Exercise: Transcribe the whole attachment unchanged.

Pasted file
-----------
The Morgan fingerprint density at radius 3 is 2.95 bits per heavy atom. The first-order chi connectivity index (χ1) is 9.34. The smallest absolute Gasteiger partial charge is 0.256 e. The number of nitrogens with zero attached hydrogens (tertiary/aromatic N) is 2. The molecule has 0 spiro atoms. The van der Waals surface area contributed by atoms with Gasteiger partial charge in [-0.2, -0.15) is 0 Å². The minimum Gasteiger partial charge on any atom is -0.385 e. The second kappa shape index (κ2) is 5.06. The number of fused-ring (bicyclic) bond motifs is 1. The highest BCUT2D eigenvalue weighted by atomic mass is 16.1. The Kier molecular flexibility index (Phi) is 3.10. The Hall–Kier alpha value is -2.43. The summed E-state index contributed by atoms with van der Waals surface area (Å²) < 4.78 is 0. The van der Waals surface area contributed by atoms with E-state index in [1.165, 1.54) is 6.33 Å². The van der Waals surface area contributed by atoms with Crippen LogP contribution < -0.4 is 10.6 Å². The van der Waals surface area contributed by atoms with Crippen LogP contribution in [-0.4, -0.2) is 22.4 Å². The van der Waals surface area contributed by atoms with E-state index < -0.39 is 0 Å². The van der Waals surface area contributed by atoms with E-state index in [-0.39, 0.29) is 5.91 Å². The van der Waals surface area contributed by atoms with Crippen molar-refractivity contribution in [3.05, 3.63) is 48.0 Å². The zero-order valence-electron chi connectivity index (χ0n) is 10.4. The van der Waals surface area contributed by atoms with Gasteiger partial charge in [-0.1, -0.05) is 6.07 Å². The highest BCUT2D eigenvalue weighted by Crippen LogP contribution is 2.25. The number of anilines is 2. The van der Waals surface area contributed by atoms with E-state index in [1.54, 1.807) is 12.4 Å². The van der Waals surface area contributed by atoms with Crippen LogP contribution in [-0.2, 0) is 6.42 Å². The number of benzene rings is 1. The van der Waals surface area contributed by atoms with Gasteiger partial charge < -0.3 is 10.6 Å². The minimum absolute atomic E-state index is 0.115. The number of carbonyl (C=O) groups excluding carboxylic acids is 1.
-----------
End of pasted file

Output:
The Morgan fingerprint density at radius 3 is 2.95 bits per heavy atom. The first-order chi connectivity index (χ1) is 9.34. The smallest absolute Gasteiger partial charge is 0.256 e. The number of nitrogens with zero attached hydrogens (tertiary/aromatic N) is 2. The molecule has 0 spiro atoms. The van der Waals surface area contributed by atoms with Gasteiger partial charge in [-0.2, -0.15) is 0 Å². The minimum Gasteiger partial charge on any atom is -0.385 e. The second kappa shape index (κ2) is 5.06. The number of fused-ring (bicyclic) bond motifs is 1. The highest BCUT2D eigenvalue weighted by atomic mass is 16.1. The Kier molecular flexibility index (Phi) is 3.10. The Hall–Kier alpha value is -2.43. The summed E-state index contributed by atoms with van der Waals surface area (Å²) < 4.78 is 0. The van der Waals surface area contributed by atoms with E-state index in [1.165, 1.54) is 6.33 Å². The van der Waals surface area contributed by atoms with Crippen LogP contribution < -0.4 is 10.6 Å². The van der Waals surface area contributed by atoms with Crippen LogP contribution in [-0.4, -0.2) is 22.4 Å². The van der Waals surface area contributed by atoms with E-state index < -0.39 is 0 Å². The van der Waals surface area contributed by atoms with E-state index in [-0.39, 0.29) is 5.91 Å². The van der Waals surface area contributed by atoms with Crippen molar-refractivity contribution in [3.05, 3.63) is 48.0 Å². The zero-order valence-electron chi connectivity index (χ0n) is 10.4. The van der Waals surface area contributed by atoms with Gasteiger partial charge in [-0.1, -0.05) is 6.07 Å². The highest BCUT2D eigenvalue weighted by Crippen LogP contribution is 2.25. The number of anilines is 2. The van der Waals surface area contributed by atoms with E-state index in [1.54, 1.807) is 12.4 Å². The van der Waals surface area contributed by atoms with Crippen LogP contribution in [-0.2, 0) is 6.42 Å². The number of benzene rings is 1. The van der Waals surface area contributed by atoms with Gasteiger partial charge < -0.3 is 10.6 Å². The minimum absolute atomic E-state index is 0.115. The number of carbonyl (C=O) groups excluding carboxylic acids is 1.